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Guangxi Opens Two New Land Ports of Entry for Thai Fruit Exports

May 20, 2020

The Department of Animal and Plant Quarantine of China’s General Administration of Customs recently announced that the land ports of Pingxiang and Dongxing may now receive Thai fruit exports shipped through other countries. Including the Friendship Pass, Guangxi now has three ports open to serve the Thai–Chinese fruit trade via third countries.

According to a 2009 agreement between China and Thailand, Thai fruit exports to China must follow a designated transportation route and enter via an assigned port of entry. Previously, Thai fruit exports passing through other countries into Guangxi province could only enter via the Friendship Pass. The recent addition of Pingxiang and Dongxing ports for such exports is expected to help relieve pressure on customs authorities at the Friendship Pass and promote further importation of high-quality and cost-effective Thai fruits into the Chinese market. Guangxi province currently has the largest number of land ports of entry for fruit imports in China. Fruit imports entering China via Guangxi province have skyrocketed in recent years, with the majority originating from Vietnam and Thailand. In 2019, the total import volume exceeded 2 million tons. In addition to establishing these new ports of entry, Nanning customs authorities have also improved the inspection and quarantine procedures for fresh imports and exports, thereby increasing the customs efficiency for fresh agricultural products.

Yunnan province is another major land-based point of entry for Thai fruit exports. Mohan Port in Mengla county is the primary point of entry for Thai fruits entering China via Laos and has witnessed a rapid increase in import volume of Thai fruits over the past few years. According to last year’s statistics, Thai fruit exports passing through Mohan Port between January and June totaled 215,000 tons with a value of 2.6 billion Chinese yuan ($366 million), which correspond to increases of 90% and 100%, respectively, compared with the previous year. Mohan is one of the most convenient land ports between China and Southeast Asia. Most Thai tropical fruits entering Mohan are exported via Chiang Khong in Thailand, from which they can reach Mohan within approximately five hours via the Kunming–Bangkok Expressway. From Mengla county, they can then reach Kunming within 10 hours. Owing to the short travel distance and relatively low costs, an increasing number of Thai exporters are choosing to access the Yunnan market via Mohan.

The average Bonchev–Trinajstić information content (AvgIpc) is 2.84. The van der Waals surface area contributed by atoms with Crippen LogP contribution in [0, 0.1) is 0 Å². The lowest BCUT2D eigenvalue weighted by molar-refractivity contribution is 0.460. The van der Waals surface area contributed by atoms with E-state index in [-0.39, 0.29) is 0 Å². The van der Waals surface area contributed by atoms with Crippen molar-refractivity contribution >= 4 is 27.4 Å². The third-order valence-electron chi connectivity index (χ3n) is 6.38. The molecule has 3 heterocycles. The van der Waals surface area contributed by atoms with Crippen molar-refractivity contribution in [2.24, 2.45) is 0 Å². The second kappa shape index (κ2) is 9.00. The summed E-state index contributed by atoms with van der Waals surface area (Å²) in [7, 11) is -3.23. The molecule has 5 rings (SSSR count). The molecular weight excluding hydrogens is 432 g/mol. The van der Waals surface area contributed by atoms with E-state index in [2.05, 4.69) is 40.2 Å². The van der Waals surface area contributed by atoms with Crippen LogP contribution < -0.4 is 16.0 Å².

There are currently four primary land routes for Thai fruit exports to China. The first is Route R12, which goes from Bangkok through Northeast Thailand and across Laos before veering north through Vietnam via Hanoi to reach the Friendship Pass then Nanning in China, with a total distance of 1,383 kilometers (859 miles). China has designated this route an important thoroughfare for trade with Southeast Asia, and it has the lowest mileage among the transport corridors along with satisfactory transport costs.

The second is Route R9, which starts at Mukdahan in Thailand, passes through Savannakhet province in Laos, enters Vietnam via the Lao Bảo border, then moves northward through Hà Tĩnh, Thanh Hóa, Hanoi and Lạng Sơn before reaching China via the Friendship Pass. Its total distance is 1,590 kilometers (988 miles).

The third is Route R3A, also known as the Kunming–Bangkok Expressway, which connects Thailand, Laos and Yunnan province. With a length of 1,863 kilometers (1,158 miles), this route reduces transportation times for Thai fruit by up to a day, or 4–5 days if compared with shipping on the Mekong River, allowing fruits to reach their destination fresher.

The fourth is Route R3B, which starts in Mae Sai in Thailand and passes through Tachileik and Keng Tung in Myanmar before reaching Jinghong in China, where it then connects with Route R3A and continues on to Kunming. The entire length is 1,850 kilometers (1,150 miles). However, with the still somewhat unstable political situation in Myanmar and numerous mountains along the way, this route has many illegal toll stations set up where each vehicle must pay up to 50,000 Thai baht ($1,558). Although this route has a similar travel time as Route R3A, it is over 30% more expensive.

Image: Pixabay

This article was translated from Chinese. Read the original article.

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